Cold, windy weather did nothing to stop Miller Place Fire Department members from gathering outside Stop & Shop at 385 Route 25A for five hours last weekend. In fact, the dozen volunteer EMS members, engine company officers and firefighters were all smiles as they collected 800 pounds of nonperishable items from passing shoppers, whose contributions were packed into a fire department bus and dropped off to St. Louis de Montfort R.C. Church in Sound Beach the next morning.

Former Miller Place captain of EMS
Debi Rasweiler, on left, collects
donations. Photo by Kevin Redding

Canned food, condiments, paper towels and much more stock the shelves at the church’s food pantry for Miller Place, Sound Beach and Mount Sinai families struggling to make ends meet. The donations will help them have a proper Thanksgiving.

“The outpouring is always incredible — people here are just amazing,” said Debi Rasweiler, a former captain of EMS at the fire department and organizer of the 7th annual EMS Stuff-A-Bus Nov. 17, which ran from 3 to 8 p.m. “Last year we stuffed the bus from floor to ceiling, rear to front. It just grows every year.”

During the event, shoppers on their way into the supermarket were handed a list of items needed for the pantry — including pasta, dry cereal, canned vegetables, soaps and toothpaste — and asked to donate if possible. It didn’t take long before residents wheeled their carts over to the bus to chip in. Some dropped off one or two items while others outdid themselves, handing over full bags of groceries and cash.

“I just think we all have to give back,” said Shoreham resident Peggy Debus, who donated peanut butter, jelly and cereal. “When people stop giving back, the world gets very bad.”

John Barile from Mount Sinai, who handed over paper towels, said he takes any opportunity he can to help others who need it.

“If everybody gave something, we would never have any problems,” Barile said.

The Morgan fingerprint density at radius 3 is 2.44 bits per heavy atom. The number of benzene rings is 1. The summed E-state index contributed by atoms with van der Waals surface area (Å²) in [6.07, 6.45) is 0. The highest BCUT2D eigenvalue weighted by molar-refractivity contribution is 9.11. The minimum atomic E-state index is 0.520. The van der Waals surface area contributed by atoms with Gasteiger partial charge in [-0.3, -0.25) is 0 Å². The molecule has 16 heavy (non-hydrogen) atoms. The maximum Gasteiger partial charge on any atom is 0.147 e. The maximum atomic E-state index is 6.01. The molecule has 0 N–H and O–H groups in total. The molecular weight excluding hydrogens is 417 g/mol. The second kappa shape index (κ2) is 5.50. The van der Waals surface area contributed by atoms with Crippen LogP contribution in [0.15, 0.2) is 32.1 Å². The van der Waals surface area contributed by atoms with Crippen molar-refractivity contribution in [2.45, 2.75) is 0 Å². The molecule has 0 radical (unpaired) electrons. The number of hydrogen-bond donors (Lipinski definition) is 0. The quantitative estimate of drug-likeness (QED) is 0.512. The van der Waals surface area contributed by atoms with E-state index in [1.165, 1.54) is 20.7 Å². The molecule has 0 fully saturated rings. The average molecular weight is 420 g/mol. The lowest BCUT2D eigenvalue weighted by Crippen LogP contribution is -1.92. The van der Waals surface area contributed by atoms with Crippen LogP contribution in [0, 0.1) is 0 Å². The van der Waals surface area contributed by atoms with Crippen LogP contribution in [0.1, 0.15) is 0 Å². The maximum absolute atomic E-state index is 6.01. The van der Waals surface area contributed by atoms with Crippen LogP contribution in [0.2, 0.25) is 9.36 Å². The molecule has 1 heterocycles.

“If everybody gave something, we would never have any problems.”

John Barile

When asked what inspired her to donate multiple items, another shopper simply said, “It’s the right thing to do.”

Stephen Rasweiler, Debi’s husband and a lifelong volunteer firefighter, voiced his appreciation for the community as he held up a donated bag of yams and turkey stuffing.

“This is somebody’s Thanksgiving dinner just in one bag,” he said, beaming. “This time of year is very stressful, the economy’s tough for a lot of families and we know we’re helping a lot of people. It’s sad that this is needed but it’s been a great department and community effort.”

It was the Rasweiler’s daughter Jessica who initially brought Stuff-A-Bus to the community seven years ago after being involved in a similar event with her sorority at Southern Connecticut State University in New Haven. When she came home from college, and joined the fire department as an EMT, Rasweiler was determined to adopt the donate-and-transport event.

She got local businesses to sponsor it and went door-to-door from Setauket to Wading River to spread the word. As a full-time nurse at St. Catherine of Siena in Smithtown, she was unable to be at this year’s event, but said over the phone that the event’s continued success makes her heart smile.

“I wanted to do more for the community,” she said. “I knew we could do something greater than just wait for the whistle to blow for any kind of call that we get at the fire department. I just can’t believe it and it’s amazing the community has just latched onto it. It’s a very special event.”

For Bobby Chmiel, 2nd Lieutenant of EMS, the Stuff-A-Bus is a highlight every year.

St. Louis de Montfort’s outreach coordinator Jane
Guido shows off her new inventory as a result of the
annual Stuff-A-Bus event. Photo by Kevin Redding

“It’s not just residents helping people, it’s helping people they might know,” he said. “They could be your friends or neighbors. The community in Miller Place and Sound Beach will unite around a common cause. When it’s one of our own that needs help, especially during the holiday season, we’re there.”